My Little Golem: Build-A-Bear is Magic

Author's note: I appologize for the delay, but I have edited this work so that it does not have the initial, abrupt ending. My apollogies for not posting the edited work first. Much love- Sam

Horror has a face. And you must make a friend of horror

Originally, I was going to write an essay on malls and the allure of consumerism. Without a steady job, I often find myself conducting field research on consumerist behavior. I mentioned before that I am trying to avoid chain restaurants, but I am also trying to avoid conglomerate megastores… “trying” being the key word here. This is hard to do when one is faced with only working one day a week and I often don’t have the money to buy the $45 sweater at the local store versus the $5 sweater at Any Shop, USA. At any rate, consumerism fascinates me, much like how it fascinated Andy Warhol. By no means am I a shop-a-holic, but I can’t help but admire the way people are addicted to these grand shopping centers.  I could write about my frequent mall walks and how I observe people going to identical shops with identical goods with identical prices with the perceived differences in quality. But then I stopped in front of Build-A-Bear.

Nostalgia swept over as I stood by the entrance, heavily guarded by the two familiar bear solider statues. I had a Build-A-Bear turtle as a kid (named Zippy for its removable shell, complete with zipper compartment). Although much remained the same, I could spot a few differences. As always, BAB had outfits based on the newest movies, namely the Avengers. The isles were unchanged: 1) Choose Me, 2) Hear Me, 3) Stuff Me, 4) Fluff Me, 5) Kiss Me, 6) Kill Me, 7) Take Me Home (wait, I think I mixed those up. Maybe it was all that U2 playing in the background at the mall…) Anyhow, the only thing that really took me aback was the animal selection itself. The absence of retiles must be noted; a glorious absence. By that, I mean there were no turtles, no frogs, NADA! I was appalled. Furthermore, I couldn’t help but notice the addition of My Little Pony characters (from Hub’s “Friendship is Magic”). This came as no shock to me, considering how BAB likes to cater to what kids like these days. I have no problem with MLP, considering I myself am a brony, but I couldn’t help but laugh to myself: Build-A-Bear is Magic!

Wait a minute. Magic? Build-A-Bear? Holy shit, why didn’t I notice it before?! Anyone who has played any kind of RPG in their life will know exactly what I mean when I say that BAB is a manifestation of wizard’s work station. This shop is teaching children the basics of becoming a well-rounded wizard, a Builder if you will. Don’t believe me? Let me lay out some schools of magic and go through them for you.

It's like Slender Man, only less creepy


This is the obvious one. Anyone who has played DnD or Pathfinder knows about wizards who specialize in the art of conjuration. This is when a wizard can summon or create particular objects/tools. Often, conjurers are used in the party to create shields or barriers in combat. However, conjurers are also known for creating golems, creatures made from any one object. Golems can be made from anything: mud, grass, wood, metal, fire, water, semen (yes, this exists in the DnD erotica guide), bugs, or anything else you can think of.  Flesh golems also come to mind, but I’ll get to that in a minute. In BAB, you or your child create these fluffy golems; you are their god. You pick out the de-fluffifed corpse, you give it a heart, you re-fluffify it, you give it a function (based on clothes), you name it, and you use it however you see fit. The function, here, is the key. Have you ever noticed the kinds of outfits you can put on these golems? They are all professions, including the Superheroes. They all can be used to make your own adventure party.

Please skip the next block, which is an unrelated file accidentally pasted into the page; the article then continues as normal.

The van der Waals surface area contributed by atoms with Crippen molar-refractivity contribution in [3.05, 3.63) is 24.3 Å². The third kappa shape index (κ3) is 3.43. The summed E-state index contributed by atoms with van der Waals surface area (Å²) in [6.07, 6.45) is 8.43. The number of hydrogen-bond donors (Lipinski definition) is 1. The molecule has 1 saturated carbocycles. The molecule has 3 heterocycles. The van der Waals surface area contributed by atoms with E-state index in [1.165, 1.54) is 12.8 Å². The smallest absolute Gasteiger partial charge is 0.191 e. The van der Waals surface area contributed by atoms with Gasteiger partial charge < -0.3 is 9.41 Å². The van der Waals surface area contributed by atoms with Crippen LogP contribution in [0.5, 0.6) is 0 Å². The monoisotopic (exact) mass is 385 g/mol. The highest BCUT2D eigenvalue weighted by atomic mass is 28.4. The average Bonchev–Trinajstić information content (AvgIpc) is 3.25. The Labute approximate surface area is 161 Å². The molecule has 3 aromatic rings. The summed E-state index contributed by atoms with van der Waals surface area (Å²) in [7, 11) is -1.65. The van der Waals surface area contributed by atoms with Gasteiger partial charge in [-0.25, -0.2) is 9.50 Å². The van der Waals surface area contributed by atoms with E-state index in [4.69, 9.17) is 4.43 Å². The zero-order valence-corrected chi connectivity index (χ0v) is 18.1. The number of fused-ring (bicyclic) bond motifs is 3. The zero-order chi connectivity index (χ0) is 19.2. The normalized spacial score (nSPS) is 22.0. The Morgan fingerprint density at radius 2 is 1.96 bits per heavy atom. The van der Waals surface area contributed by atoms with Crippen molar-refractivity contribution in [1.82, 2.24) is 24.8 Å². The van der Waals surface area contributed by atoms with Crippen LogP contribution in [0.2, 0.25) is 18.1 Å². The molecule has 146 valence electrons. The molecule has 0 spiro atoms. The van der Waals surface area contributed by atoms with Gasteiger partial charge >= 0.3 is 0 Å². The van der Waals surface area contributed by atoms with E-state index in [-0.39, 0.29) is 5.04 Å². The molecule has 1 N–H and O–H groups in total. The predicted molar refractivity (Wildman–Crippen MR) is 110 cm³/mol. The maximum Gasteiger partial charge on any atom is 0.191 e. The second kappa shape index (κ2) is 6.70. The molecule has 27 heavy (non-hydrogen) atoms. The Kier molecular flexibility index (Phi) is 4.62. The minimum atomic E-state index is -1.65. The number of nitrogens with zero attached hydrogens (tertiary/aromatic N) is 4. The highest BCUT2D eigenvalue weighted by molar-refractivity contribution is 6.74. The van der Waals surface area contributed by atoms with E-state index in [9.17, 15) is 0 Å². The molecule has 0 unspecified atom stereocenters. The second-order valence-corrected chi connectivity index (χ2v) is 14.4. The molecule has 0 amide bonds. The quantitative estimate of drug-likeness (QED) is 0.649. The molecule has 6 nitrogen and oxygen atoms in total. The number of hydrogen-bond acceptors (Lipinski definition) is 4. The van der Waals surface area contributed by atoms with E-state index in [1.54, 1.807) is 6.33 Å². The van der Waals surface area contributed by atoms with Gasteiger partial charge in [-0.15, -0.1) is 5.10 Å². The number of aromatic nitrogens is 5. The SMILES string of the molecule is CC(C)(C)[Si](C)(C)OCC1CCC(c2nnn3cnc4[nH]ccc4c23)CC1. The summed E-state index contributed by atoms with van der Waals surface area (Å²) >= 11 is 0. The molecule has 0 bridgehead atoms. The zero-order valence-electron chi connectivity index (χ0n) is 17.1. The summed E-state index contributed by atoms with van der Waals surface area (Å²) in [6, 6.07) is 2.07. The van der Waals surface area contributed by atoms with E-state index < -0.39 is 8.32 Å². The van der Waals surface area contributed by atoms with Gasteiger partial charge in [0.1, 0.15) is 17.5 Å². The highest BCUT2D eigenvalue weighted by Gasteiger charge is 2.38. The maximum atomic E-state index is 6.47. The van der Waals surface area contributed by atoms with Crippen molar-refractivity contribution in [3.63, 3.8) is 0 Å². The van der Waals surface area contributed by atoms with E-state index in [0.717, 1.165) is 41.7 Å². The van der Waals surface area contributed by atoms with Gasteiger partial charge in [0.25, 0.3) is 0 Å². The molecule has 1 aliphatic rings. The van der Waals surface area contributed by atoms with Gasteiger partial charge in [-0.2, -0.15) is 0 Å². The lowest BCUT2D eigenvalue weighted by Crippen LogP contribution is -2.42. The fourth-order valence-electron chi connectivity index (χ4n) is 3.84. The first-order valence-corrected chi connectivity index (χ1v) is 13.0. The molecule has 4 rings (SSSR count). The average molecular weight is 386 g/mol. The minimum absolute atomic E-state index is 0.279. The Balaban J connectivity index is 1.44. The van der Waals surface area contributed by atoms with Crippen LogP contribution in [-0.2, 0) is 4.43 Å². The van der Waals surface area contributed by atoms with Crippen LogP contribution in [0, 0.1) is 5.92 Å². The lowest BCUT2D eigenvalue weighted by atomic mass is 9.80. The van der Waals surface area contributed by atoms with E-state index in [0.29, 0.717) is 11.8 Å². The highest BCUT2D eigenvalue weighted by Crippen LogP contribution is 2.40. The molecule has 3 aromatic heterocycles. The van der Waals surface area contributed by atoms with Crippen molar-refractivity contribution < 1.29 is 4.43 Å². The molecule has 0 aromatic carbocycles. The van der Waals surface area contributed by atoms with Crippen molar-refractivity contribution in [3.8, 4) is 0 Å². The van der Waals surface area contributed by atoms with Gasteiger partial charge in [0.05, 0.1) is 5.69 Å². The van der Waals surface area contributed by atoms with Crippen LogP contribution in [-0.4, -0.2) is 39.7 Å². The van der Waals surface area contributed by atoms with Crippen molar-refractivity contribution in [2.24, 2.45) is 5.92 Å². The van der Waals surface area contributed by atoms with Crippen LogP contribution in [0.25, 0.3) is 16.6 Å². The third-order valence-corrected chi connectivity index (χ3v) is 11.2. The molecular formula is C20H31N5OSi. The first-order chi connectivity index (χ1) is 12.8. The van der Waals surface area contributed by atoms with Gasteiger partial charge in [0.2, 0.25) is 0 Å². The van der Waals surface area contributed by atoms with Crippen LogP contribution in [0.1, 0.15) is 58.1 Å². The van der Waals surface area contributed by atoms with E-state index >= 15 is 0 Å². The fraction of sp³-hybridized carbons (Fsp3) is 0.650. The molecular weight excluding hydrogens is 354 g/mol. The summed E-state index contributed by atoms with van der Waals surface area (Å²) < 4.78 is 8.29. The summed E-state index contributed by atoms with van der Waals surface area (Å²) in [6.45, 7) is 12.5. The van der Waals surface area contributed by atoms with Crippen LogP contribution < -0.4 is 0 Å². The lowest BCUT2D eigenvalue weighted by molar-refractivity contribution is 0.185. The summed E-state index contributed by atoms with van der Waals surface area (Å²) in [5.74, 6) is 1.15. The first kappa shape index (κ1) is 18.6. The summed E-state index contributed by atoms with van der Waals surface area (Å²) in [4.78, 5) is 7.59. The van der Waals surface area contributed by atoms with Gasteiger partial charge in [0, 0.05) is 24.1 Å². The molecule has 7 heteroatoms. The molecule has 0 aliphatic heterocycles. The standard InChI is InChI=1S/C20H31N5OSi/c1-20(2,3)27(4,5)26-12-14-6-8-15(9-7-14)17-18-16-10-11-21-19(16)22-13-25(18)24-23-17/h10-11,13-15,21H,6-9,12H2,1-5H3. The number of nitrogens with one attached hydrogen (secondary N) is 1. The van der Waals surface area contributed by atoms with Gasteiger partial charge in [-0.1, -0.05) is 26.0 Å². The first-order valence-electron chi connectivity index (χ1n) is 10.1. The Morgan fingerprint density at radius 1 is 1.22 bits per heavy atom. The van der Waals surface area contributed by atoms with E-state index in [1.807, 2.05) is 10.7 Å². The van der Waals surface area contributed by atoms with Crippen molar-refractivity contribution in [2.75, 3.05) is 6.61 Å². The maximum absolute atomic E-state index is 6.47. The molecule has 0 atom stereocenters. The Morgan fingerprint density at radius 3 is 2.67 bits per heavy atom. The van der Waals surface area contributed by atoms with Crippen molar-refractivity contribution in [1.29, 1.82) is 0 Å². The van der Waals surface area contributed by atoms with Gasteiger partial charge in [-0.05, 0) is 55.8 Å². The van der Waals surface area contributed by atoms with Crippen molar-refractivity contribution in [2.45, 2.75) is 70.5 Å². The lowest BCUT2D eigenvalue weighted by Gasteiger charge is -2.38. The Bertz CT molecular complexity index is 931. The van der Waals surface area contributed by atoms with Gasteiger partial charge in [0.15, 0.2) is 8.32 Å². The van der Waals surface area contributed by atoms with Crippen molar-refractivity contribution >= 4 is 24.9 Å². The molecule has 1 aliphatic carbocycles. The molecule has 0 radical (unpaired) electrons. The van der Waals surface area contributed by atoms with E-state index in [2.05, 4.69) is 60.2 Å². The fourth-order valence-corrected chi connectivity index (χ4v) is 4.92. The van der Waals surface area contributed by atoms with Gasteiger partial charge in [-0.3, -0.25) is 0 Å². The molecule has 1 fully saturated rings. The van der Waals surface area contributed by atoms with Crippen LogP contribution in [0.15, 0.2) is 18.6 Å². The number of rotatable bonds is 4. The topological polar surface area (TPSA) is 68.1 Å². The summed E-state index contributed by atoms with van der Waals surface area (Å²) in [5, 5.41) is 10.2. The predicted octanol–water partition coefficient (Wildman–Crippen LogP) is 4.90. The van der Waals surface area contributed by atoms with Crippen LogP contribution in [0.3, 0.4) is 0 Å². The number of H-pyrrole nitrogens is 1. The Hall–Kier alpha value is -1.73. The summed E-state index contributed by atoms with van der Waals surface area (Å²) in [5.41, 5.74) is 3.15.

Doctor/Nurse outfits= Clerics

Solider/Police outfits: Fighter, paladin

Cheerleader outfit: Bard

Superhero/ College outfit: Mage/Oracle/Wizard (College= wisdom, intellect bonuses)

To reiterate, you, the Builder, are god to these golems. You have given them purpose. Granted, golems tend not to be too smart, usually they are incapable of speaking. However, BAB uses other schools of magic to counteract this minor flaw.


The outfits may or may not give your golems the ability to carry out the functions they represent. However, when confronted by enemies, your golems do not necessarily have to do anything else but intimidate. Even when your party is outnumbered, you can conjure these golems with the illusion that they are more than just animated stuffing. Illusion is my personal favorite school of magic, and it plays a big part of BAB’s sales. Ever realize that all stuffed animals are just dyed fabric with glass buttons meant to be interpreted as eyes? Of course you have. But when you see Hello Kitty or Twilight Sparkle, your suspension of disbelief is broadened. Illusionists are not only able to manipulate how they are perceived, but they can cast spells that make others believe the world around them has changed. They can make you see Twilight Sparkle in all her glory; what’s more is that they can make you hear her, too…

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